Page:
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Virol J. 2008 Dec 18;5:155. doi: 10.1186/1743-422X-5-155.

A simple and rapid Hepatitis A Virus (HAV) titration assay based on antibiotic resistance of infected cells: evaluation of the HAV neutralization potency of human immune globulin preparations.

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  • 1Division of Emerging and Transfusion Transmitted Diseases, Center for Biologics Evaluation and Research, Food and Drug Administration, 29 Lincoln Drive, Bethesda, Maryland 20892, USA.



Hepatitis A virus (HAV), the causative agent of acute hepatitis in humans, is an atypical Picornaviridae that grows poorly in cell culture. HAV titrations are laborious and time-consuming because the virus in general does not cause cytopathic effect and is detected by immunochemical or molecular probes. Simple HAV titration assays could be developed using currently available viral construct containing selectable markers.


We developed an antibiotic resistance titration assay (ARTA) based on the infection of human hepatoma cells with a wild type HAV construct containing a blasticidin (Bsd) resistance gene. Human hepatoma cells infected with the HAV-Bsd construct survived selection with 2 microg/ml of blasticidin whereas uninfected cells died within a few days. At 8 days postinfection, the color of the pH indicator phenol red in cell culture media correlated with the presence of HAV-Bsd-infected blasticidin-resistant cells: an orange-to-yellow color indicated the presence of growing cells whereas a pink-to-purple color indicated that the cells were dead. HAV-Bsd titers were determined by an endpoint dilution assay based on the color of the cell culture medium scoring orange-to-yellow wells as positive and pink-to-purple wells as negative for HAV. As a proof-of-concept, we used the ARTA to evaluate the HAV neutralization potency of two commercially available human immune globulin (IG) preparations and a WHO International Standard for anti-HAV. The three IG preparations contained comparable levels of anti-HAV antibodies that neutralized approximately 1.5 log of HAV-Bsd. Similar neutralization results were obtained in the absence of blasticidin by an endpoint dilution ELISA at 2 weeks postinfection.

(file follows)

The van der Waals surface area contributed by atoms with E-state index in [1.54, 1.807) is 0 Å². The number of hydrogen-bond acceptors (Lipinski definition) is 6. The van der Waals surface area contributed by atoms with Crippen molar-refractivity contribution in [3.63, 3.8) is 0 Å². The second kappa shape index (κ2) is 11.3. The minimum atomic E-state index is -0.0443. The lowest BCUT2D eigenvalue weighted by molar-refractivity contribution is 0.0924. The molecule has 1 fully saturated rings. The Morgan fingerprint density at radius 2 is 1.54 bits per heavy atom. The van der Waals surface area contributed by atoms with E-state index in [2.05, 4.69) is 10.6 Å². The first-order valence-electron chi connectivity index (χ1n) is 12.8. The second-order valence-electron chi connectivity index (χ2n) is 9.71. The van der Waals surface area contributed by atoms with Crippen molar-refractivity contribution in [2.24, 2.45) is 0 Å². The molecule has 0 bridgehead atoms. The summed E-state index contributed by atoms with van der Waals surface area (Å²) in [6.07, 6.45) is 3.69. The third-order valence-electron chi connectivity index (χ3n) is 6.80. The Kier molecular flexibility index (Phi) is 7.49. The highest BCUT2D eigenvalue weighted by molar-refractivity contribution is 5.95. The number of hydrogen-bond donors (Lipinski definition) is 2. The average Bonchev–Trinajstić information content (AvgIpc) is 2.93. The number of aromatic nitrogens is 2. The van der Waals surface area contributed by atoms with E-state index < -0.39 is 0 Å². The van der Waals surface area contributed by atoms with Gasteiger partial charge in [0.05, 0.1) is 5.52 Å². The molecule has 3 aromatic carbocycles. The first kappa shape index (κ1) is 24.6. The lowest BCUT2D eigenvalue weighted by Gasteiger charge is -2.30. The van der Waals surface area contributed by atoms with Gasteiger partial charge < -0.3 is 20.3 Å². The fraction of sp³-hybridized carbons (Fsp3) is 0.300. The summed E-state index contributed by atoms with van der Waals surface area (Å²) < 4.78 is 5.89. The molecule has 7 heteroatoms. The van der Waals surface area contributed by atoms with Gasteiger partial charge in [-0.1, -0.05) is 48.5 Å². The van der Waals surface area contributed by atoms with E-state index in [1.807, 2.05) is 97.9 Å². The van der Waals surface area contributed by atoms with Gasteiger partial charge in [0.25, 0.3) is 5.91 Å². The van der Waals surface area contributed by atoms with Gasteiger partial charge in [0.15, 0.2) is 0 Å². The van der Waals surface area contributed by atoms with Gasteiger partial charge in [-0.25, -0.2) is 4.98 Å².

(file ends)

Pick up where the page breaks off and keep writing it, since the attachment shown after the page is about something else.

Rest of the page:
The ARTA is a simple and rapid method to determine HAV titers without using HAV-specific probes. We determined the HAV neutralization potency of human IG preparations in 8 days by ARTA compared to the 14 days required by the endpoint dilution ELISA. The ARTA reduced the labour, time, and cost of HAV titrations making it suitable for high throughput screening of sera and antivirals, determination of anti-HAV antibodies in human immune globulin preparations, and research applications that involve the routine evaluation of HAV titers.

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